Working for TSA offers many growth opportunities. For Cyrena Silvera, it is no exception.
Prior to TSA, Silvera was considered a “renaissance woman.” She worked several jobs for short periods from retail to moving furniture, nonprofit volunteer work, sales, customer service, and the list goes on.
In 2017, Silvera was hired as a TSA officer. “A close high school friend of mine who is also prior military worked for TSA for years when I was looking to apply,” said Silvera. “I recall myself remembering exactly where I was on 9/11, and I realized the importance of the job itself.”
She sold everything in her apartment and moved from Fayetteville to Charlotte, North Carolina, with nothing but her car, hope and a federal job. After a few months on the job as a TSA officer, everything changed.
“I felt as though I wasn’t learning anything new or doing anything new,” said Silvera. “So, I decided to go back to college to get the flow of knowledge back.”
With school becoming challenging and the stress of working, Silvera was discouraged and regretted taking a big risk by moving her entire life for a job.
After about six months of juggling school and work, Silvera met TSA Supervisor Eudania Burrell. “She was my newly assigned supervisor and introduced herself to me as a supervisor and life coach,” said Silvera. “She was my first informal TSA mentor.”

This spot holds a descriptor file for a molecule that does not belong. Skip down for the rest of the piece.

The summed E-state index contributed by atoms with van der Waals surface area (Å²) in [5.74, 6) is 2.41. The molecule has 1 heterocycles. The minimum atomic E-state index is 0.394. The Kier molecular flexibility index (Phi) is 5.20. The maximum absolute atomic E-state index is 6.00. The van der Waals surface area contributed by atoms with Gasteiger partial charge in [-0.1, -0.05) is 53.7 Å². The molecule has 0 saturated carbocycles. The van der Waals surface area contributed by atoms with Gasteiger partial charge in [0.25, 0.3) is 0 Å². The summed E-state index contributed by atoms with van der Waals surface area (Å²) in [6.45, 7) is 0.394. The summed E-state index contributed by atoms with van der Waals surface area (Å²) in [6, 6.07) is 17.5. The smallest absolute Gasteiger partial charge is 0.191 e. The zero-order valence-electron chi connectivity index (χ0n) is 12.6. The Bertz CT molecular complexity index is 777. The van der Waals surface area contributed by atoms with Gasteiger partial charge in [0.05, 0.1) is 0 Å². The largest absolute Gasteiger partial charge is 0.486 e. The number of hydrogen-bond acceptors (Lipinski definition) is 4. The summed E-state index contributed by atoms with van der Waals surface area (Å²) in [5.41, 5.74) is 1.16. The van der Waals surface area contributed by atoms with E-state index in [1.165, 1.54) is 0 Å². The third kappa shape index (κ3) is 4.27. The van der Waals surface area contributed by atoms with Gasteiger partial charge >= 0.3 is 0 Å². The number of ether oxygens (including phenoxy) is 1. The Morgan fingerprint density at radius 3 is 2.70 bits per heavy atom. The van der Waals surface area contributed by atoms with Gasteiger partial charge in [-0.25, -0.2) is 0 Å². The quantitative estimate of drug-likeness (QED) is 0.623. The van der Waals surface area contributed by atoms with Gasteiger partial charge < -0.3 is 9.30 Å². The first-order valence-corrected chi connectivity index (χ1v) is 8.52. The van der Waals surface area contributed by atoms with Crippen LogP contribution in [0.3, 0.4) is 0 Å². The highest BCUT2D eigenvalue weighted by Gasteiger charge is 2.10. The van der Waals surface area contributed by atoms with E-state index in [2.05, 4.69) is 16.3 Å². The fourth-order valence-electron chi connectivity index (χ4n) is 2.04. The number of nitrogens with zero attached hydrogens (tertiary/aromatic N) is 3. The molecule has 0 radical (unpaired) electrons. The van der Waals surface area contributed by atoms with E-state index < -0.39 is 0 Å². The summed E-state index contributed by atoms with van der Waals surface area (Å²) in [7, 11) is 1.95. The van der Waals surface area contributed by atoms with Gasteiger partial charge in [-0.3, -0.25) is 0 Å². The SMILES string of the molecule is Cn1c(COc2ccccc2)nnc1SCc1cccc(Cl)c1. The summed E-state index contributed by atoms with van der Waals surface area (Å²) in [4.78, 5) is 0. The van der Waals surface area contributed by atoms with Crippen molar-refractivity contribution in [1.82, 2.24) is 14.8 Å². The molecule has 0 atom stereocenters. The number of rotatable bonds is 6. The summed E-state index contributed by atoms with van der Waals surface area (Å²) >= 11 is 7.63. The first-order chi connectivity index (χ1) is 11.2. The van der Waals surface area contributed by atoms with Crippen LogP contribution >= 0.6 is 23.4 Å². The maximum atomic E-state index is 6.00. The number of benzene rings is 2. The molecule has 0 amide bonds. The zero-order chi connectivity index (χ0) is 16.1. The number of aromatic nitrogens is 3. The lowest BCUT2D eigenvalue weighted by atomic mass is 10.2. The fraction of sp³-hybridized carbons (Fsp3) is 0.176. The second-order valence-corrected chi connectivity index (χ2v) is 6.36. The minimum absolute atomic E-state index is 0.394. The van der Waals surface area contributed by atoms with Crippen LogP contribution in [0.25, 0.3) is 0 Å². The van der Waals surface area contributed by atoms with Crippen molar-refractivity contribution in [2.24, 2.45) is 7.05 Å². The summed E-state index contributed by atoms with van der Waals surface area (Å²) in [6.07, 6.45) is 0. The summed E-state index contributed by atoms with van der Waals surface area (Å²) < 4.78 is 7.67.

Burrell began to speak with Silvera about the opportunities within TSA and how much the organization offered.
“As a fairly new TSA officer in 2018, having a supervisor who genuinely wanted to ensure I had work-life balance is how I benefited from Eudania Burrell the most,” said Silvera. “She asked how I felt about my current work performance, and I explained to her my ambition to do more.
“I want to succeed. I want to learn, and I want to share what I learn with others. I mapped out my career path. I began to tailor my life and educational experience toward my professional goals.”
Leadership principles in TSA’s Administrator’s Intent express “we strive to fully employ and enhance our strengths and compensate for our weaknesses.”
Burrell introduced the Career Progression chart to help Silvera with her career goals.
By November 2018, Silvera received a bachelor’s degree in business administration/human resources generalist and was promoted to a TSA lead officer. “TSA Supervisor Burrell was not afraid to give honest critiques and let me know with supporting facts the areas where I had room to grow,” said Silvera. “It opened my eyes to what my professional career could be with TSA.”
Silvera completed her master’s in human resources management/human resources generalist by March 2020 and was promoted to a TSA supervisor. Now, she is a human resources assistant.
“I have developed so much professionally,” said Silvera. “I can truly say my career is far from over, and I have so much more to accomplish.”
By Chelsea Hayes Maddy, TSA Strategic Communications & Public Affairs